Romantic Poems For That Special Someone

Romantic Poems For That Special Someone

There's no faster way to charm your honey than with a sonnet. Dive into these love poems, and maybe find the poet in yourself!


Pantoum by Randall Mann
If there is a word in the lexicon of love,
it will not declare itself.
The nature of words is to fail
men who fall in love with men.

It will not declare itself,
the perfect word. Boyfriend seems ridiculous:
men who fall in love with men
deserve something a bit more formal.

The perfect word? Boyfriend? Ridiculous.
But partner is . . . businesslike—
we deserve something a bit less formal,
much more in love with love.

But if partner is businesslike,
then lover suggests only sex,
is too much in love with love.
There is life outside of the bedroom,

and lover suggests only sex.
We are left with roommate, or friend.
There is life, but outside of the bedroom.
My friend and I rarely speak of one another.

To my left is my roommate, my friend.
If there is a word in the lexicon of love,
my friend and I rarely speak it of one another.
The nature of words is to fail.


Northampton Style by Marie Ponsot
Evening falls. Someone’s playing a dulcimer
Northampton-style, on the porch out back.
Its voice touches and parts the air of summer,

as if  it swam to time us down a river
where we dive and leave a single track
as evening falls. Someone’s playing a dulcimer

that lets us wash our mix of dreams together.
Delicate, tacit, we engage in our act;
its voice touches and parts the air of summer.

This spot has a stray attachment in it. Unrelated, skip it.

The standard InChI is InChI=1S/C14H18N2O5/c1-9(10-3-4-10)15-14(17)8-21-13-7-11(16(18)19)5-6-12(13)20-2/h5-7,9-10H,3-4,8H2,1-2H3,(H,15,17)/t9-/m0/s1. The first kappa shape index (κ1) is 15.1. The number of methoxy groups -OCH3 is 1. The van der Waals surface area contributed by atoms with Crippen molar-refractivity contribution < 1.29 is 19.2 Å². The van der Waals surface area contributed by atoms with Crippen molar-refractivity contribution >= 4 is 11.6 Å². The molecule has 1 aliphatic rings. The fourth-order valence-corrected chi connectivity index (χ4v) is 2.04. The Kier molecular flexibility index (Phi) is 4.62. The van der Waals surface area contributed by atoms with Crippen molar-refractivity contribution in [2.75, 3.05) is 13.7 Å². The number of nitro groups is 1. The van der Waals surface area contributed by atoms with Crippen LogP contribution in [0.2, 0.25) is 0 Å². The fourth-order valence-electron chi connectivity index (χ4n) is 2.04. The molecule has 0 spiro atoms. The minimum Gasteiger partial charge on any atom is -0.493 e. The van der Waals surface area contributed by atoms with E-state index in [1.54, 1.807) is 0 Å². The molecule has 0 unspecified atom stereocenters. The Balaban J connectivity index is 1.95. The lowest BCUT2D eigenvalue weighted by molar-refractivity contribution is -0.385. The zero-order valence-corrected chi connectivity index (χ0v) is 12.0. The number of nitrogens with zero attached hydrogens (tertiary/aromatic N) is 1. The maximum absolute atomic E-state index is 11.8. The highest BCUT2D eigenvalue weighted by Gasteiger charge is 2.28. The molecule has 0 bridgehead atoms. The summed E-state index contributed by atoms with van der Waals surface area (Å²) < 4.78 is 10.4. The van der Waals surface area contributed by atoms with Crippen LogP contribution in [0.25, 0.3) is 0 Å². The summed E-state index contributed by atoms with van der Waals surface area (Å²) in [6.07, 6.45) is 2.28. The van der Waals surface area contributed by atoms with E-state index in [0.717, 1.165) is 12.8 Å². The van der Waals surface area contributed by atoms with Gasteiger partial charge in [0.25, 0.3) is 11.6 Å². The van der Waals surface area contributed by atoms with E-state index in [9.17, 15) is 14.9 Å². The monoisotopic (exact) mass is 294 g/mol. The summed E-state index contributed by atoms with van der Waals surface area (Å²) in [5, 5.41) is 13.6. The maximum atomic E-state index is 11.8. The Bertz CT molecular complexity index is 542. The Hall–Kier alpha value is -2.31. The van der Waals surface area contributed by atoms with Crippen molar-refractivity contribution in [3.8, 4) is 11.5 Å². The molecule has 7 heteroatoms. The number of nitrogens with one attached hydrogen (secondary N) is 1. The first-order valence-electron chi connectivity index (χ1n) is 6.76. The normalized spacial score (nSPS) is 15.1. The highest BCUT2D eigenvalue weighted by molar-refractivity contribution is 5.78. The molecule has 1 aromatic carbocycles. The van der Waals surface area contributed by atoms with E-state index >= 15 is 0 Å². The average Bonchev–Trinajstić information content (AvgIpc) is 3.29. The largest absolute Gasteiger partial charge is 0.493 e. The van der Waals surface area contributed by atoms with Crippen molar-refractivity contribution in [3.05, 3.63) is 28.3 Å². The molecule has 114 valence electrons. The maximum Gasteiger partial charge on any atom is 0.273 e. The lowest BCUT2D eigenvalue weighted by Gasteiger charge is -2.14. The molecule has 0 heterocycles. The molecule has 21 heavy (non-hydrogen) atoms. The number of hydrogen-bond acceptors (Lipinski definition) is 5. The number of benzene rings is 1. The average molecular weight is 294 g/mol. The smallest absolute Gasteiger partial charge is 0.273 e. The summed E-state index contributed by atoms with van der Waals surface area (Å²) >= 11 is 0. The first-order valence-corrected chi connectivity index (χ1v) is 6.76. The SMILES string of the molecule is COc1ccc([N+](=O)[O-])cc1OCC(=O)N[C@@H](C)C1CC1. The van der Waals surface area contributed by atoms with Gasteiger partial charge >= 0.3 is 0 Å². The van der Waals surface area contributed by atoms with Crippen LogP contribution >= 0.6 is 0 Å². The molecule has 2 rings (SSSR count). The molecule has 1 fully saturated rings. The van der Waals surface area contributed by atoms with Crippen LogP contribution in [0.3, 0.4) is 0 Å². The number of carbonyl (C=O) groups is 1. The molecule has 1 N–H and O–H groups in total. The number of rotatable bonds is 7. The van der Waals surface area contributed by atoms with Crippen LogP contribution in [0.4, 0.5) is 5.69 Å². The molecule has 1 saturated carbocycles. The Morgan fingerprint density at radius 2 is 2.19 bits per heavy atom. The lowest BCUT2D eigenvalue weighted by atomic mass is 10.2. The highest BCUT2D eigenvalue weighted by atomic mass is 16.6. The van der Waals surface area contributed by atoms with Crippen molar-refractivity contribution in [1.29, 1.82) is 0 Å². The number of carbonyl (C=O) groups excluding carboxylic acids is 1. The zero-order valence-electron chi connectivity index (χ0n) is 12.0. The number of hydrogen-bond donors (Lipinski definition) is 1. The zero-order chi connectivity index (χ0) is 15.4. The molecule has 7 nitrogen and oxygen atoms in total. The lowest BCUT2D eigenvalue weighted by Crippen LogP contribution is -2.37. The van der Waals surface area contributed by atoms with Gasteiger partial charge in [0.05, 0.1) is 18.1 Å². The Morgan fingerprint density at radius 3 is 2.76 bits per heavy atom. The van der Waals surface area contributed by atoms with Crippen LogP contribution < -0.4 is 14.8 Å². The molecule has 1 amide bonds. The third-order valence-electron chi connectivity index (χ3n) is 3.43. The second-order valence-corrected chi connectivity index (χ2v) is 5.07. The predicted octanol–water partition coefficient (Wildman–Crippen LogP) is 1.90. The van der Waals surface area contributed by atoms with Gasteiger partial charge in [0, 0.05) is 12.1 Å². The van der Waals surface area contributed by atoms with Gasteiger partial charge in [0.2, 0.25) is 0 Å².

When we disentangle you are not with her
I am not with him. Redress calls for tact.
Evening falls. Someone’s playing a dulcimer

still. A small breeze rises and the leaves stir
as uneasy as we, while the woods go black;
its voice touches and parts the air of summer

and lets darkness enter us; our strings go slack
though the player keeps up his plangent attack.
Evening falls. Someone’s playing a dulcimer;
its voice touches and parts the air of summer.


The Courtship of the Lizard Lover by Kate Buckley
He crawls through the cracks
of my stone foundation,

sly and sleek as
I tempt him with food.

He stays out of habit; I cook
out of love for things that move.

We grow accustomed to each other’s
trails and smells, the skins we’ve shed

along the long, long road
of rubbing each other smooth.

Till all the skins we’ve shed lie sparkling
like so many stones in this desert land.

I scoop him up in my hand
and eat him.


True Solar Holiday by Douglas Crase
Out of the whim of data,
Out of binary contests driven and stored,
By the law of large numbers and subject to that law
Which in time will correct us like an event,
And from bounce and toss of things that aren’t even things,
I’ve determined the trend I call “you” and know you are real,
Your unwillingness to appear
In all but the least likely worlds, as in this world
Here. In spite of excursions, despite my expenditures
Ever more anxiously matrixed, ever baroque,